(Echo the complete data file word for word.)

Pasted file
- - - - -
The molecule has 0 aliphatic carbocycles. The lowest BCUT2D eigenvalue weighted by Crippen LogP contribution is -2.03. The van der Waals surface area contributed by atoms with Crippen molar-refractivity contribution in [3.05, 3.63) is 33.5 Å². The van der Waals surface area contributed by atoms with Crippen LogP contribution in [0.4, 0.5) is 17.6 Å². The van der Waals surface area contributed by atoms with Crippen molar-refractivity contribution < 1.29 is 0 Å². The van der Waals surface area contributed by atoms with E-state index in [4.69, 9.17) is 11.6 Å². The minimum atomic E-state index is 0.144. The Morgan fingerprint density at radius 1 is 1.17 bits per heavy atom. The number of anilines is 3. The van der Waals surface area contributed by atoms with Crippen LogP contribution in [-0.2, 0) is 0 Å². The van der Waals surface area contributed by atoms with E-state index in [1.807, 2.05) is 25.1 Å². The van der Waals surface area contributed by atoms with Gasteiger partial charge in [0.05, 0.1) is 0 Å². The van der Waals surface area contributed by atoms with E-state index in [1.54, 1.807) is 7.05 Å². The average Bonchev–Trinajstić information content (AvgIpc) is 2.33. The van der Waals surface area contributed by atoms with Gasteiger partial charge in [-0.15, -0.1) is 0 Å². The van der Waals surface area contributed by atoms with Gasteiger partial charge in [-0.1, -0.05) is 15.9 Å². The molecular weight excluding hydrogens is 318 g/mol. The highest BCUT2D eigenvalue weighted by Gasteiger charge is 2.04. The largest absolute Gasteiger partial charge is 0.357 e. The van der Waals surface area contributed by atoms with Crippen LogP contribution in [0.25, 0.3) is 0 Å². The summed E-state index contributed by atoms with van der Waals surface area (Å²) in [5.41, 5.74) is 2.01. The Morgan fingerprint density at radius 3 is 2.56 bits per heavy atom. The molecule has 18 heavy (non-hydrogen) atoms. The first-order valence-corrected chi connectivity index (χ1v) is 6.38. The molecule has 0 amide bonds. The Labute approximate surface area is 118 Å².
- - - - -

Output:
The molecule has 0 aliphatic carbocycles. The lowest BCUT2D eigenvalue weighted by Crippen LogP contribution is -2.03. The van der Waals surface area contributed by atoms with Crippen molar-refractivity contribution in [3.05, 3.63) is 33.5 Å². The van der Waals surface area contributed by atoms with Crippen LogP contribution in [0.4, 0.5) is 17.6 Å². The van der Waals surface area contributed by atoms with Crippen molar-refractivity contribution < 1.29 is 0 Å². The van der Waals surface area contributed by atoms with E-state index in [4.69, 9.17) is 11.6 Å². The minimum atomic E-state index is 0.144. The Morgan fingerprint density at radius 1 is 1.17 bits per heavy atom. The number of anilines is 3. The van der Waals surface area contributed by atoms with Crippen LogP contribution in [-0.2, 0) is 0 Å². The van der Waals surface area contributed by atoms with E-state index in [1.807, 2.05) is 25.1 Å². The van der Waals surface area contributed by atoms with Gasteiger partial charge in [0.05, 0.1) is 0 Å². The van der Waals surface area contributed by atoms with E-state index in [1.54, 1.807) is 7.05 Å². The average Bonchev–Trinajstić information content (AvgIpc) is 2.33. The van der Waals surface area contributed by atoms with Gasteiger partial charge in [-0.15, -0.1) is 0 Å². The van der Waals surface area contributed by atoms with Gasteiger partial charge in [-0.1, -0.05) is 15.9 Å². The molecular weight excluding hydrogens is 318 g/mol. The highest BCUT2D eigenvalue weighted by Gasteiger charge is 2.04. The largest absolute Gasteiger partial charge is 0.357 e. The van der Waals surface area contributed by atoms with Crippen LogP contribution in [0.25, 0.3) is 0 Å². The summed E-state index contributed by atoms with van der Waals surface area (Å²) in [5.41, 5.74) is 2.01. The Morgan fingerprint density at radius 3 is 2.56 bits per heavy atom. The molecule has 18 heavy (non-hydrogen) atoms. The first-order valence-corrected chi connectivity index (χ1v) is 6.38. The molecule has 0 amide bonds. The Labute approximate surface area is 118 Å².